A significant difference in the care of a hospitalized patient here, as contrasted to the US, is that family members take care of all the non-medical needs of the hospitalized person, including meals and hygiene. This has a positive impact on the care as it assures family involvement and frees staff to address medical needs more efficiently. This is a cultural norm, and one that we don't seek to change and fits well with our philosophy that the folks should do all they can toward their own wellbeing.


Our pharmacy stocks a wide range of medicines. Most medicines are purchased in Port-au-Prince, the capital of Haiti, an 8-hour drive which we make approximately every 6 weeks. We are fortunate that many medicines are inexpensive here. We typically charge a small percentage above our cost for the medicines to help defray the costs of folks who don't have the funds to pay for needed medicine. We are also fortunate to regularly receive medicines from Christian Aid Ministries (CAM) for free and are able to provide these to our patients at no charge.

Wound Care

Wound care is an ongoing need in the community. Wounds range from simple cuts to cellulitis to devastating burns. Complicated diabetic ulcers on the feet and lower legs are a challenge. We have many nurses who are adept in treating a wide variety of wounds. Dr. Leandre and the team have salvaged many limbs and treated many infections, simple and advanced. There are cases in which the wound just will not heal, necessitating amputation. This is of course done only after all attempts to heal the wound are exhausted and is necessary to save the life of the patient.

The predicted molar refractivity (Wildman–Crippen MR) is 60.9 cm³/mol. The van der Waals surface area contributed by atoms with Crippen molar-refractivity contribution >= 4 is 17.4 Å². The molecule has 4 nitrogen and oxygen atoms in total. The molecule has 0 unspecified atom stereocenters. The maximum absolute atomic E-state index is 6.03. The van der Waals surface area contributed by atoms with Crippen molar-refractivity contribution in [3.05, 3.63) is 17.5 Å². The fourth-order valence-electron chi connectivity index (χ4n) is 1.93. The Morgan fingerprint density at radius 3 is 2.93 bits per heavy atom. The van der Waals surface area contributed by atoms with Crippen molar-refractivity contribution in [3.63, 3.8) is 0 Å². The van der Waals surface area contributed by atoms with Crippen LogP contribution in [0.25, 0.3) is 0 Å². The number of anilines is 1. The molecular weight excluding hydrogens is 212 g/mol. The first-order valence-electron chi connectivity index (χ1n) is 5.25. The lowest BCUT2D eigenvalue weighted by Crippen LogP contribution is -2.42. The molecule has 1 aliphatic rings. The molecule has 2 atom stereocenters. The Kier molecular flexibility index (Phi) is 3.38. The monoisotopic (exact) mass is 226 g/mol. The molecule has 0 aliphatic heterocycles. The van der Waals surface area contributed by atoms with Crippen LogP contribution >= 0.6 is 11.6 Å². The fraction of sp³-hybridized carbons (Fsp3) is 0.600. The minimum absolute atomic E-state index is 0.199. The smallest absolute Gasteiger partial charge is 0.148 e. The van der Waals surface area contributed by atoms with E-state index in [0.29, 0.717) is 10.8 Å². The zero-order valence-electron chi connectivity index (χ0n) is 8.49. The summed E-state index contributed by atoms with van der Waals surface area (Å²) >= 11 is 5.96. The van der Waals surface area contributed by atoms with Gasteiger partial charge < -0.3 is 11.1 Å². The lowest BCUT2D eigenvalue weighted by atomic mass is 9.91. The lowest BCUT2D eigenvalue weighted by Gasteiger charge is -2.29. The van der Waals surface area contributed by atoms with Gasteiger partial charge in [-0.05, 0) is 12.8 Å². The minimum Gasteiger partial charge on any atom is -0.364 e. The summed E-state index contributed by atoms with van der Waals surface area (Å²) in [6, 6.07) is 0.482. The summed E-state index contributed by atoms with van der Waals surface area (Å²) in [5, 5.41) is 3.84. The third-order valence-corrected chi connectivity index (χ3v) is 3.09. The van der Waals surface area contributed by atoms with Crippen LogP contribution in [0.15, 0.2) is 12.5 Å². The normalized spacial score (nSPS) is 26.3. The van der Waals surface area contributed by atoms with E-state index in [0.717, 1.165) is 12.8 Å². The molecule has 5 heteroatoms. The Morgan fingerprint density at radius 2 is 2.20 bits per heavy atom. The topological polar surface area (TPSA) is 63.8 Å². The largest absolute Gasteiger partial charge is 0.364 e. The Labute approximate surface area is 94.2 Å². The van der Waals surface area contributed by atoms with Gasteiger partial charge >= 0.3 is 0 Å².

We have X-ray capability, which is basic to the treatment of a wide variety of broken bones, tuberculosis, pneumonia, and so on. We acquired the ability to offer this basic diagnostic tool in 2008. We are also able to offer maternal sonography. This tool is invaluable in providing advance notice on potentially complicated deliveries, including multiple births.


Though most babies in the area are born at home, we have a two-bed birthing suite and staff, which includes our two physicians, a nurse midwife and many nursing staff who are quite experienced in delivery. Many women now prefer to give birth at the hospital, some come to address potential complications associated with their birthing process and some just avail themselves to the expertise available here. The charge for delivering a baby here is the US equivalent of $6.25.

Mobile Health Clinic

We go with a full medical staff out into the community 6-8 times per year to test and treat. This makes healthcare more accessible for those who cannot or will not make the trip to the hospital.


As a small mission with limited resources treating HIV/AIDS in the community as best as we could, we were often saddened and frustrated at our inability to realize positive outcomes and were forced to see patients die for lack of proper treatment availability. In 2007, we were invited to partner in HIV/AIDS treatment with the President's Emergency Program for AIDS Relief (PEPFAR). PEPFAR had its beginnings in the US in 2003, and offers the funds and coordination that have saved millions of lives across world and hundreds in our little corner of it. This program is administered in Haiti by GHESKIO.